The key presumptions and theoretical foundation of ecological, or nature-assisted creative arts therapies are considered from the perspective of the eco-human multi-disciplinary approach as defining the human being in a relation to the environment, and seeking to reveal one’s own subjectivity and to shape the world in order to fill one’s needs and take care of environmental well-being. Such key concepts of ecological arts therapies as an environmental perspective on health and illness, eco-identity formation, nature as the third part in the therapeutic relations, environmental and ecopsychology perception of the therapeutic setting, the role of the arts in providing meaningful human connection to nature are explained.
Harrison, Newton. HELEN’S TOWN. THE IMPULSE IS TO BEGIN AGAIN
Newton Harrison presents his ideas about future eco-urban communities that are self-renewing and occupy a niche in the whole life web. He envisions these communities as centers for the regeneration of herding and farming, made up of groups of around 20,000 people that join together to occupy a new niche in the web of life rather than dominating or using nature. Newton's work reveals the social and cultural activities that need to be developed in order to create such communities, including forestry combined with ecologically knowledgeable herding, the newest forms of agriculture that are polycultural in nature, and an education system that is informed and involved in generating an eco-cultural, empathic community.
A'Court, Beverley. THE ART OF TENDERNESS: EMBODIED WISDOM IN ECOLOGICAL ART THERAPY
This article is based on the paper presented by Beverley A’Court at the first international web-based conference, “Ecological/Earth-Based Arts Therapies: International and Multi-Cultural Perspectives" (2020). It reveals the quality of tenderness expressed towards all life forms, exercised not only in relationships between people, but also in their relations with the more-than-human world. Many therapists are taking their sessions outdoors, however it is important to remember that 'Nature' is not just a backdrop or resource 'supermarket', but a dynamic, living field of diverse intelligences and subjects. The voice of every living being has a place in this 'orchestra', contributes to the whole 'symphony' and must be attended to for psycho-ecological well-being and survival.
Parker-Bell, Barbara. MEETING OUTDOORS: ALONE AND TOGETHER IN NATURE
This article was adapted from Dr. Parker-Bell’s keynote presentation which described her process of designing and teaching a studio art and self-care class to graduate level art therapy students at Florida State University during the COVID 19 pandemic. Due to the limiting factors of required online teaching platforms and virtual engagement, promoting self-care and connection through artmaking became a challenging objective. Consequently, Dr. Parker-Bell incorporated eco-art therapy components into the course design. Sixteen students were invited to select three eco-art therapy articles and explore represented eco-art therapy concepts in nature. Students opted to explore nature alone or together with instructor and peers if they remained in the Tallahassee area.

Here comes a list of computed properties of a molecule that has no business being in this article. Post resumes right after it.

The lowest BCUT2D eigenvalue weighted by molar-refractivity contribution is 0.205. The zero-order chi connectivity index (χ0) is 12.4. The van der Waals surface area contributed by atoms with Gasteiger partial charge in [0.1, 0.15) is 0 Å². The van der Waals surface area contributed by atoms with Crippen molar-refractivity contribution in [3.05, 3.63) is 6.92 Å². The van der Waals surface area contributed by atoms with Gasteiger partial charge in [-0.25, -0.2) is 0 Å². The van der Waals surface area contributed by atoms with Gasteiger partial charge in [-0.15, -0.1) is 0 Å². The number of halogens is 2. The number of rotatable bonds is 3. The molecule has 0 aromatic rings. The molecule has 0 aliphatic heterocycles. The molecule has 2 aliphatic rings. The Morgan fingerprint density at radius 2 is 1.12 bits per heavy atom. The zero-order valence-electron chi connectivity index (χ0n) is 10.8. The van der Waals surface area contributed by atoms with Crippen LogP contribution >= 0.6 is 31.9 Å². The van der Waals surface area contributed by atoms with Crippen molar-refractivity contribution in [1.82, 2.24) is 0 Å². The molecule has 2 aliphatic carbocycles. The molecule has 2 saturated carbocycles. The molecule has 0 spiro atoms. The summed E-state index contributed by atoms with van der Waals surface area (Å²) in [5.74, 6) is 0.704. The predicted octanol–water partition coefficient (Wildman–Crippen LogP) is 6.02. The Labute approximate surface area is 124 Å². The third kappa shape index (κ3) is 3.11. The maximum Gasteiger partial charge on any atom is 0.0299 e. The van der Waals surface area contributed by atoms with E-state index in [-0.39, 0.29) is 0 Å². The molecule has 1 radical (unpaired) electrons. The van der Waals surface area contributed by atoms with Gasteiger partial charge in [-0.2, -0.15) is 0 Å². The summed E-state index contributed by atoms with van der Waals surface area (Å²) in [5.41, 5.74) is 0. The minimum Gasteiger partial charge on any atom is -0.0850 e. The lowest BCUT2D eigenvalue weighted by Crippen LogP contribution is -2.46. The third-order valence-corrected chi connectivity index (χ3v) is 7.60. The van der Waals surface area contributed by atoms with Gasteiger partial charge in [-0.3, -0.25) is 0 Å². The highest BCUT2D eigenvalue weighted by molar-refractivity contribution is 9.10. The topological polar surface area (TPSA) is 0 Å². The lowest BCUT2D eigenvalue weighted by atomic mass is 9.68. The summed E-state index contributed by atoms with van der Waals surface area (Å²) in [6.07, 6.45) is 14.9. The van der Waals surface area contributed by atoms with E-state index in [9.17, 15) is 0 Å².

Bennett, Robin Rose. A REFLECTION ON RECONNECTING WITH THE EARTH
This essay speaks to the reality of our invisible and visible interconnection with one another and all life on the planet, with a focus on the plants and trees as healers who can awaken us to our authentic selves. It speaks to the necessity of reawakening our connection with the earth no matter where we live, city or country, to help us remember how to attune to and trust our own senses. It is an exploration of the need to reweave experiential wisdom as found and felt in our own bodies with our intellectual understandings, as this is liberating, builds confidence, and evokes joy which is healing in and of itself.
Harrison, Newton. SENSORIUM: THE THINKING
One of the pioneers and leaders of the eco-art movement, Newton Harrison, presents the Sensorium, a work of art and of science that sets out to provide a whole systems visualization of the problems that the world ocean faces, as well as potential solutions to these problems. The Sensorium is an immersive environment, a fully interactive 3-dimensional human-centered interface, where the floors, walls and even the ceiling act as “live” surfaces, connected to real time data, information and modeling / simulation tools. Sensorium can operate as a generalized pre-emptive planning environment where oceanographic problems, mostly of human creation, can be seen and acted upon.